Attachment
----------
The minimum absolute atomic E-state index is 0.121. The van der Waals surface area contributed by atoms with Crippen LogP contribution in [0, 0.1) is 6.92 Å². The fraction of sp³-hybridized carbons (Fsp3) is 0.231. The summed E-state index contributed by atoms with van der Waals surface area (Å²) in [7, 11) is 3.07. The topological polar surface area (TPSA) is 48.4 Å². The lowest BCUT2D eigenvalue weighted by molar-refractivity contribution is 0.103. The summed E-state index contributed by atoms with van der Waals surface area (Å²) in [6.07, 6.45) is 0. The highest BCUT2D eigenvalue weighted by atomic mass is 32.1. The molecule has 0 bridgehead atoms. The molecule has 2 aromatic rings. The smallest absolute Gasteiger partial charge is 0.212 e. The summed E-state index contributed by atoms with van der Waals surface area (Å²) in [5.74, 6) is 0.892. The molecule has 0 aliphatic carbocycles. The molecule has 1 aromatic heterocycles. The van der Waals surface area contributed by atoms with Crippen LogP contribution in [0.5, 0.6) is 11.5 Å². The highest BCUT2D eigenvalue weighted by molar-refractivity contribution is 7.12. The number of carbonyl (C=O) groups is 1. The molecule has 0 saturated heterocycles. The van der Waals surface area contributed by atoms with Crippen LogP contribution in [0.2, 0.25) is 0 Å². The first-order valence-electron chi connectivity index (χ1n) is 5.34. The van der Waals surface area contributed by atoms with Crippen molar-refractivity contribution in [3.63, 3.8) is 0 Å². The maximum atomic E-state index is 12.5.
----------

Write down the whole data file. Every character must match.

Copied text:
The minimum absolute atomic E-state index is 0.121. The van der Waals surface area contributed by atoms with Crippen LogP contribution in [0, 0.1) is 6.92 Å². The fraction of sp³-hybridized carbons (Fsp3) is 0.231. The summed E-state index contributed by atoms with van der Waals surface area (Å²) in [7, 11) is 3.07. The topological polar surface area (TPSA) is 48.4 Å². The lowest BCUT2D eigenvalue weighted by molar-refractivity contribution is 0.103. The summed E-state index contributed by atoms with van der Waals surface area (Å²) in [6.07, 6.45) is 0. The highest BCUT2D eigenvalue weighted by atomic mass is 32.1. The molecule has 0 bridgehead atoms. The molecule has 2 aromatic rings. The smallest absolute Gasteiger partial charge is 0.212 e. The summed E-state index contributed by atoms with van der Waals surface area (Å²) in [5.74, 6) is 0.892. The molecule has 0 aliphatic carbocycles. The molecule has 1 aromatic heterocycles. The van der Waals surface area contributed by atoms with Crippen LogP contribution in [0.5, 0.6) is 11.5 Å². The highest BCUT2D eigenvalue weighted by molar-refractivity contribution is 7.12. The number of carbonyl (C=O) groups is 1. The molecule has 0 saturated heterocycles. The van der Waals surface area contributed by atoms with Crippen LogP contribution in [0.2, 0.25) is 0 Å². The first-order valence-electron chi connectivity index (χ1n) is 5.34. The van der Waals surface area contributed by atoms with Crippen molar-refractivity contribution in [3.63, 3.8) is 0 Å². The maximum atomic E-state index is 12.5.